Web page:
Sending live rounds down range.
I just got back from a morning of live fire shooting with my family.
The summer holds a special benefit for us when it comes to familial scheduling. With our youngest daughter off from school... and our occasional day off from Artemis being set for Mondays, we can go to our local outdoor range and not worry about the crowds or long wait times.
Chaney (The daughter) and I have Elk tags in Colorado so it is incumbent on both of us to do a little rifle work between now and the October hunt. We decided that today would be a perfect day to go to Raahagues... zero our rifles, and what the hell since Sandy would be joining us too.... bring our pistols and do a little live fire work.
(If you are arriving here from our email continue reading here)
The zeroing went relatively fast, and with the addition of Kavon our armorer to our little group we headed over to the pistol range.
Kavon was shooting his little baby Glock.... Chaney had her Sig 239, Sandy her Springfield EMP and I was shooting the Mighty Kimber Desert Warrior 1911.
We just don’t get to shoot that often. Sure... we send thousands of virtual rounds down range every week... but to actually get out and go shooting...Well... That is a luxury that just does not happen very frequently.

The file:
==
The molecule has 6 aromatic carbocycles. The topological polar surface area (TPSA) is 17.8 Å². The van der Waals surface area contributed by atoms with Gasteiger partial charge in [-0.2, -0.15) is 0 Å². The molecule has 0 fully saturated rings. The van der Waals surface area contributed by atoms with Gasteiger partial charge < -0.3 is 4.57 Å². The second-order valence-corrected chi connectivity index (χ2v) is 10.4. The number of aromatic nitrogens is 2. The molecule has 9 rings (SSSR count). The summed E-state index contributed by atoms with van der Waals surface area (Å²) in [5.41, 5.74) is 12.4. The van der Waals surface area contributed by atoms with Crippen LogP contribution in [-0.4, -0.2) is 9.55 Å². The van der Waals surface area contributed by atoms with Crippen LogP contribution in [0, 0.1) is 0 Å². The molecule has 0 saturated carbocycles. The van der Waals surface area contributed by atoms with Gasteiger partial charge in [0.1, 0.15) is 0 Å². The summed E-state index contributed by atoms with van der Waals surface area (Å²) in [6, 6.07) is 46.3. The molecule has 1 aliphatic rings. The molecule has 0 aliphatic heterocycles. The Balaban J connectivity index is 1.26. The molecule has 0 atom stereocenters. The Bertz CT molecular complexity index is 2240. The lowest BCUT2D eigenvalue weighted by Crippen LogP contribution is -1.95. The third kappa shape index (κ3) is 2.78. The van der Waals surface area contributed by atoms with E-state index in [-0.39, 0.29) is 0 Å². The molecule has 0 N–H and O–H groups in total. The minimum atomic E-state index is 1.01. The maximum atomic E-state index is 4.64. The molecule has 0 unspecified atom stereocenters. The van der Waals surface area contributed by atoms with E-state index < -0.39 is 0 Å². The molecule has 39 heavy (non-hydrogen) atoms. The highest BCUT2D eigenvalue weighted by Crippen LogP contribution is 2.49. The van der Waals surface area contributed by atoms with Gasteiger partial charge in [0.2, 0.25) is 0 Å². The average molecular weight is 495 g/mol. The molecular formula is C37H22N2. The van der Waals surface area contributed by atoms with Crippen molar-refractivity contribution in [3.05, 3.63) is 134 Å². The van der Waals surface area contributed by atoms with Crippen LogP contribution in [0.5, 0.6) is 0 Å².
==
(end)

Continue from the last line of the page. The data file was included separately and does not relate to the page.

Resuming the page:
Our performance? OUTSTANDING!
We drill all the time on tac loads, movements and proper presentation techniques. All of us were consistent with our quick target acquisition and our weapons manipulation. Before we moved over to the pistol range the range master set up two bowling pins at 110 yards and Kavon and I... just for kicks... decided to try to hit them with his baby Glock.
He fired a dozen or so rounds and came incredibly close, (not bad for a .40 cal round sent down range at that distance.) I took the gun from him and nailed the pin on my second shot. My little gallery cheered at my magnificence... but Kavon analyzed the situation correctly: dumb luck. This was proven by the twenty or so misses that followed on the remaining bowling pin.
The point of this little missive: Shooting does not have to be a solitary exercise.
Sure... I love shooting alone. (Especially when I’m doing rifle work). Shooting with a group... especially your family changes the dynamics and makes the whole process a hell of a lot more fulfilling.
My wife and I were able to share the pride we have in our daughter, and she in turn was able to bask in the glow of admiration she received from her parents.
In short... we had fun.
Isn’t hat the point?
A team becomes a team because of the confidence that builds among the individual members, as well as the group as a whole. The shared experiences act as a binding agent that unites the desperate parts into a single cohesive unit. A family is no different.
We shared an experience today, one that Chaney seemed to feel the need to incessantly verbalize the entire ride back home.
This is the way it should be.